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All the Worlds a Stage

All the worlds a stage, And all the men and women merely players. —William Shakespeare

Executive summary of the contents of this blog:

  • Nobody knows who you are “deep down;” people seek you out or avoid you based on what you say and how you say it.
  • The effect you have on others is manageable; you are not doomed to be unloved and disliked by birthright.
  • Actors manage their affect—gestures and expressions—and their words to create every possible personality type. They can be lovable and they can be villainous; so can you.
  • This blog is not about spiritual transformation, or self-motivation, or self-help, or inspirational jargon; it is about the fact that your verbal and non-verbal behaviors create your persona—the way you are perceived by others.
  • The bottom line is that most of the things we want in life we get from or through others. If we repel others we have one level of success; if we attract them and make them comfortable we have another level of success.
  • The “how” to get what you want from life is known; whether you want to behave differently is your choice.
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Behavioral Investigation: Engineering the Path to Performance

For 30 years I’ve been a Behavior Analyst Practitioner—a consultant who helps public and private organizations understand how an employee’s behavior is influenced by the environment he or she works in. The explanation that most people accept for human behavior—the “cause” for why someone does or says this or that—is that their behavior is personality-driven.

Personality is a complex subject, but I think the average person would characterize it as being the “hard-wired,” beliefs, attitudes, and predispositions that were acquired early in life, that pre-determine our personal style. Although there are major disagreements among academics about the changeability of people, it seems obvious to me that leaders, managers and supervisors can not do it in a work setting. It is expensive and futile to attempt to affect human performance by changing their internal structure.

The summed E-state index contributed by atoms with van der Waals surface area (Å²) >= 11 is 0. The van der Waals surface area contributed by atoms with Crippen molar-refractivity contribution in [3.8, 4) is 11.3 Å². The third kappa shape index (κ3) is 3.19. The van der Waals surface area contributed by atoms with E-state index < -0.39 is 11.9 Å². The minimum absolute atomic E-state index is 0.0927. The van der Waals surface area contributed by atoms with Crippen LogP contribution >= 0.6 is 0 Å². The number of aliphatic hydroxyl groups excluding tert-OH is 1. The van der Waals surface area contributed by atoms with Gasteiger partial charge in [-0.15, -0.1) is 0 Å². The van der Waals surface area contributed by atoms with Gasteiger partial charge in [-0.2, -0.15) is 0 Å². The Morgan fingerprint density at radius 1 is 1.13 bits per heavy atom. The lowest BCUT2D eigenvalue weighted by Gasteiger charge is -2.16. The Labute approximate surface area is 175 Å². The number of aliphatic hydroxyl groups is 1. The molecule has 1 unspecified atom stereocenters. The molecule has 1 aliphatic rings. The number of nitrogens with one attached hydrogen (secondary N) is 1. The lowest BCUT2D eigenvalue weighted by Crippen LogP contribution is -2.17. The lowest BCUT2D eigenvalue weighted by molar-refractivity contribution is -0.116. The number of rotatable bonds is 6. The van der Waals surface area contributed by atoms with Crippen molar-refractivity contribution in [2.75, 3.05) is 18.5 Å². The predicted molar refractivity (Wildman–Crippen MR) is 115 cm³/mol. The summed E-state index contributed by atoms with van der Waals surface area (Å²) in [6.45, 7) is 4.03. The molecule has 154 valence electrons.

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Feedback That Changes Behavior

The most difficult aspect of leading, managing, and supervising is providing performers with negative feedback. Most people report public speaking as their number one fear; for anyone in a management role, providing one-on-one negative feedback holds that number one spot. Many managers not only avoid feedback, they do not do provide it at all.

Annual or bi-annual performance reviews are hated by everyone—employee and manager alike. In many companies, performance reviews and salary reviews are synonymous; the performance review provides the rationale for whether one receives a raise and how much that raise is going to be. It is often humorously acknowledged that everyone is on his or her best behavior for a few weeks prior to performance review time.

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Shocking Facts About Workplace Behavior

I thought I would record a few random, disjointed observations about behavior and positive reinforcement in the workplace in a sincere effort to shock and surprise  readers.

So, here are some observations you may find interesting:

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